Craig and Swinny were consistently our strongest riders and we used them as our diesel engines by keeping a steady pace into the wind when out on the road helping us all stay in check. These are the guys you want in front of you when the headwinds blow. Craig is a close friend from home whom I’ve trained with and ridden with for years. When I was asked to ride in this event he’s the first guy I thought of asking to join this group. He’s captain of our velocity team on tour for kids and works harder than anyone I know. Swinny is funny as hell and has a twisted way of seeing things which is why I get along so well with him. He’s also the voice of reason and can block out the chatter to see what really is going on.
Bretton and Henry were our entertainment center. They took our minds off the cold or the head winds or the lack of sleep with ridiculous routines or just being the beautiful people they are. Henry is the reason I am on this ride in the first place and this is the second time that we are riding across the country together. Bretton I just met on this trip and I feel like I’ve known the guy my whole life. Hip hop aficionado and all around funny dude from Scarborough who lives in Quebec city, go figure.
Morland had us laughing especially at times when we needed it most. He was able to pick the right time to say something that you needed to hear. Incredibly knowledgeable on many subject areas, an uncanny memory and a terrible sense of timing.
Erik was our Danish Viking and although quiet most of the time he was there when you needed a moment of sanity and serenity in this group of clowns and lunatics. As the days past I got to know Erik better and found him to be a great guy to chill with, no drama no over reactions just calming energy. Definitely what this group needed.
Jeff, our leader, always kept a positive attitude even though we gave him plenty of reason to throw us out of the RV while it was still moving. Jeff’s strength is motivating people through his passion and he does it incredibly well. Jeff is also our strongest rider even though for the first half of the trip he and I were suffering from intestinal issues that sapped our energy away. To give you an idea of how strong a rider he is by the second last day of the trip, after riding over 1,500 Km in some of the worst weather I have ever ridden in and going through dehydration issues due to his earlier health issues, he rode 320 km from Moncton to Halifax at a hard pace usually in front of the group. The rest of us put in 250 km and we had to keep telling him to ease up the whole ride.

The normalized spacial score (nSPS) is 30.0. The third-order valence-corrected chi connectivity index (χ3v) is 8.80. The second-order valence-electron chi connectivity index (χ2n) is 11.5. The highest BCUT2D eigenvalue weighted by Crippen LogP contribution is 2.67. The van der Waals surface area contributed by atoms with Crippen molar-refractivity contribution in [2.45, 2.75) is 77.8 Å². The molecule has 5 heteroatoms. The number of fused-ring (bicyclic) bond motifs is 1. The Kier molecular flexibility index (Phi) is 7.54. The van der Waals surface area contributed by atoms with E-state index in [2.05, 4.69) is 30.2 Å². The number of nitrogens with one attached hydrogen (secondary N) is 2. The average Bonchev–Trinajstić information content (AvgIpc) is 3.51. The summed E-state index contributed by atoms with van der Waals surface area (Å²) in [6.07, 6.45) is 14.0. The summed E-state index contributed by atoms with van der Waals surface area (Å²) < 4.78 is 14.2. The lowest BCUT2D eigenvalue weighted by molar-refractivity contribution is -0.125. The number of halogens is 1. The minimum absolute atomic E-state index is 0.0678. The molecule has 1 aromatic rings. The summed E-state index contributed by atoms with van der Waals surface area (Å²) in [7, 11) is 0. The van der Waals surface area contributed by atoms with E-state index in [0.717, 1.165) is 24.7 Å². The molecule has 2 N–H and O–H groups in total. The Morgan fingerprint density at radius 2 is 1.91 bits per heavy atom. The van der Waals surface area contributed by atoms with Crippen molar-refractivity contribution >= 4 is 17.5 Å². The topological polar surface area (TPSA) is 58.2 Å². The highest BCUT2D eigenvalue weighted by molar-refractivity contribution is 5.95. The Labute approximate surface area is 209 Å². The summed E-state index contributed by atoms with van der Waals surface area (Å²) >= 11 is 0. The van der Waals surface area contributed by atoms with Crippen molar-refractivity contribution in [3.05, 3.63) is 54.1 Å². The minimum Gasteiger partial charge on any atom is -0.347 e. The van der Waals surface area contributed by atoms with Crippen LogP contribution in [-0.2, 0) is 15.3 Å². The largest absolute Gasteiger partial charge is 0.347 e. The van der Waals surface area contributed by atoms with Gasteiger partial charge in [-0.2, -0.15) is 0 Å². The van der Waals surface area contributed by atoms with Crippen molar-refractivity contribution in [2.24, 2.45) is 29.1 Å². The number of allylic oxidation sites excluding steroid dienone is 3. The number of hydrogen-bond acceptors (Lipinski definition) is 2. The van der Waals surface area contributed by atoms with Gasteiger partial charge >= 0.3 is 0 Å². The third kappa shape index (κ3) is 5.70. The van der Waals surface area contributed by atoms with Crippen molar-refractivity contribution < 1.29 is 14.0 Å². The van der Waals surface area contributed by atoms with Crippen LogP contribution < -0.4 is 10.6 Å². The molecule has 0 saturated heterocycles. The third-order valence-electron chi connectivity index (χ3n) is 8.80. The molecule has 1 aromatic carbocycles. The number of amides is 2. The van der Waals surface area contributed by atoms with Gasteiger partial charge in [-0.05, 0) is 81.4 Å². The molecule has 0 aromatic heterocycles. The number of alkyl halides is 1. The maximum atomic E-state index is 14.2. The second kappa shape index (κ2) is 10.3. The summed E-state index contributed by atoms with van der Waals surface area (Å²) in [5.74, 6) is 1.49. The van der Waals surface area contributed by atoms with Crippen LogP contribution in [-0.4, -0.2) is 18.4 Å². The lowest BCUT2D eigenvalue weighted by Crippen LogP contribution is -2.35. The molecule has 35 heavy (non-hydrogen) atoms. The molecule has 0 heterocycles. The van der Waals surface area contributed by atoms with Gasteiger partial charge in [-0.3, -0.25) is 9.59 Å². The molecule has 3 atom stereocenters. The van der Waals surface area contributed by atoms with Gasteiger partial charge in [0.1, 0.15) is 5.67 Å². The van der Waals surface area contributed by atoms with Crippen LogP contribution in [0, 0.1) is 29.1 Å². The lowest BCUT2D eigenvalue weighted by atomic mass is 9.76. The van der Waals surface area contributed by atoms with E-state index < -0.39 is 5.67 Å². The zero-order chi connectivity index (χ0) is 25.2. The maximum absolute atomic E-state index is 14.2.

Finally my job was to provide the laugh track for this movie and help where I could by providing some musical distraction on the bike especially at night and hopefully make a few people laugh along the way.
I love these guys and will do anything I can for them.
This was one of the most challenging things I have ever done in my life because it effected me on many levels. It was physically, mentally and emotionally tough and at times pushed me to my limits. I can’t explain the satisfaction I got from meeting those challenges and breaking through those obstacles in my path but the bigger lesson for me was dealing with the frustration and disappointment when things didn’t go as planned and we had to shuttle past sections of roadway or we messed up transitions. I imagine, in a small way, this is what the families we ride for deal with on a daily basis but with more dire consequences than the ones we had and more serious outcomes. How we as individuals deal with failure tells us much more about ourselves than all the accolades and success in the world. It humbles us and grounds us and reminds us that the most important things in the world are the people we love and the relationships we build around us.
’ll finish with two very apropos quotes from two British bands I loved and grew up listening to as a kid.
“In the end the love you take is equal to the love you make.”
“You can’t always get what you want but if you try sometime you just might find you get what you need "
I think this sums up what I’m feeling right now.
Love you all
( Rob The Dentist )